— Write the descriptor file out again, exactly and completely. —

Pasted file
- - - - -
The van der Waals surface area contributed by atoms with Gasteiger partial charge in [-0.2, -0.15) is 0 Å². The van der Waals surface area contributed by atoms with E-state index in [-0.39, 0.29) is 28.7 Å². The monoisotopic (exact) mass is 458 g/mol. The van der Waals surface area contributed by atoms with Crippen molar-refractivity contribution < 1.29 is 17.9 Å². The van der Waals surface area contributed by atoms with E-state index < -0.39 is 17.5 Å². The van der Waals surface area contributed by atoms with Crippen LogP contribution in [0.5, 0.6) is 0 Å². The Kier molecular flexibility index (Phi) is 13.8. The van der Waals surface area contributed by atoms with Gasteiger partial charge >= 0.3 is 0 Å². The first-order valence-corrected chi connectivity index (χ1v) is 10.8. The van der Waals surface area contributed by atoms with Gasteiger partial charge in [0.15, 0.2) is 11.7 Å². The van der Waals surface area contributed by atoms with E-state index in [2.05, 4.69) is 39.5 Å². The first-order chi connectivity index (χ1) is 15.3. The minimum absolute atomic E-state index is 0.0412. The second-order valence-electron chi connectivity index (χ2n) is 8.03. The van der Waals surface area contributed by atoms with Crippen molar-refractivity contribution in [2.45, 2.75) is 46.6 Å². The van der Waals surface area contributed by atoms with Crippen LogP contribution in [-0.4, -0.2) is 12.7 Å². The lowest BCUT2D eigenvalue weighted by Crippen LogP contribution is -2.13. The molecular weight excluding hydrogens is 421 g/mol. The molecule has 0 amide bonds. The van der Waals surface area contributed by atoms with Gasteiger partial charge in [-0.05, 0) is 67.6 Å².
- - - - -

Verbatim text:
The van der Waals surface area contributed by atoms with Gasteiger partial charge in [-0.2, -0.15) is 0 Å². The van der Waals surface area contributed by atoms with E-state index in [-0.39, 0.29) is 28.7 Å². The monoisotopic (exact) mass is 458 g/mol. The van der Waals surface area contributed by atoms with Crippen molar-refractivity contribution < 1.29 is 17.9 Å². The van der Waals surface area contributed by atoms with E-state index < -0.39 is 17.5 Å². The van der Waals surface area contributed by atoms with Crippen LogP contribution in [0.5, 0.6) is 0 Å². The Kier molecular flexibility index (Phi) is 13.8. The van der Waals surface area contributed by atoms with Gasteiger partial charge >= 0.3 is 0 Å². The first-order valence-corrected chi connectivity index (χ1v) is 10.8. The van der Waals surface area contributed by atoms with Gasteiger partial charge in [0.15, 0.2) is 11.7 Å². The van der Waals surface area contributed by atoms with E-state index in [2.05, 4.69) is 39.5 Å². The first-order chi connectivity index (χ1) is 15.3. The minimum absolute atomic E-state index is 0.0412. The second-order valence-electron chi connectivity index (χ2n) is 8.03. The van der Waals surface area contributed by atoms with Crippen molar-refractivity contribution in [2.45, 2.75) is 46.6 Å². The van der Waals surface area contributed by atoms with Crippen LogP contribution in [-0.4, -0.2) is 12.7 Å². The lowest BCUT2D eigenvalue weighted by Crippen LogP contribution is -2.13. The molecular weight excluding hydrogens is 421 g/mol. The molecule has 0 amide bonds. The van der Waals surface area contributed by atoms with Gasteiger partial charge in [-0.05, 0) is 67.6 Å².